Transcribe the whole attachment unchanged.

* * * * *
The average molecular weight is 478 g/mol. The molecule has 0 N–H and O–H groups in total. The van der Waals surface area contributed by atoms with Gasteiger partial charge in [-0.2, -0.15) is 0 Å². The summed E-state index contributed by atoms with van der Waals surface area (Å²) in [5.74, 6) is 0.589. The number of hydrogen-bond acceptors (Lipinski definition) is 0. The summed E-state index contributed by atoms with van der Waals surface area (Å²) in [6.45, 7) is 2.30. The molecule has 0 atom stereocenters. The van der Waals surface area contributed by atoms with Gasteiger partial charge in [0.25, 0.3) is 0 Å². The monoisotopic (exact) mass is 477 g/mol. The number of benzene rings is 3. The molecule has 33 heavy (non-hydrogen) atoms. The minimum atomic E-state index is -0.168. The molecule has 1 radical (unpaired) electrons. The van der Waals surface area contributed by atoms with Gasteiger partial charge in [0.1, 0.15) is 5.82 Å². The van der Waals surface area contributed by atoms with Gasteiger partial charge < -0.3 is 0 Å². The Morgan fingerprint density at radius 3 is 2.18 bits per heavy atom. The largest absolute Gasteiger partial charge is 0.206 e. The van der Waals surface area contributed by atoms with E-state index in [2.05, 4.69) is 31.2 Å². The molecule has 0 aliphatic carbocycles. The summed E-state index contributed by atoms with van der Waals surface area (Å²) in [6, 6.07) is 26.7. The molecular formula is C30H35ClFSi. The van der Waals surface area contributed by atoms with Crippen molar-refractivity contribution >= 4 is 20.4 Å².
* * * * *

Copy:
The average molecular weight is 478 g/mol. The molecule has 0 N–H and O–H groups in total. The van der Waals surface area contributed by atoms with Gasteiger partial charge in [-0.2, -0.15) is 0 Å². The summed E-state index contributed by atoms with van der Waals surface area (Å²) in [5.74, 6) is 0.589. The number of hydrogen-bond acceptors (Lipinski definition) is 0. The summed E-state index contributed by atoms with van der Waals surface area (Å²) in [6.45, 7) is 2.30. The molecule has 0 atom stereocenters. The van der Waals surface area contributed by atoms with Gasteiger partial charge in [0.25, 0.3) is 0 Å². The monoisotopic (exact) mass is 477 g/mol. The number of benzene rings is 3. The molecule has 33 heavy (non-hydrogen) atoms. The minimum atomic E-state index is -0.168. The molecule has 1 radical (unpaired) electrons. The van der Waals surface area contributed by atoms with Gasteiger partial charge in [0.1, 0.15) is 5.82 Å². The van der Waals surface area contributed by atoms with Gasteiger partial charge < -0.3 is 0 Å². The Morgan fingerprint density at radius 3 is 2.18 bits per heavy atom. The largest absolute Gasteiger partial charge is 0.206 e. The van der Waals surface area contributed by atoms with E-state index in [2.05, 4.69) is 31.2 Å². The molecule has 0 aliphatic carbocycles. The summed E-state index contributed by atoms with van der Waals surface area (Å²) in [6, 6.07) is 26.7. The molecular formula is C30H35ClFSi. The van der Waals surface area contributed by atoms with Crippen molar-refractivity contribution >= 4 is 20.4 Å².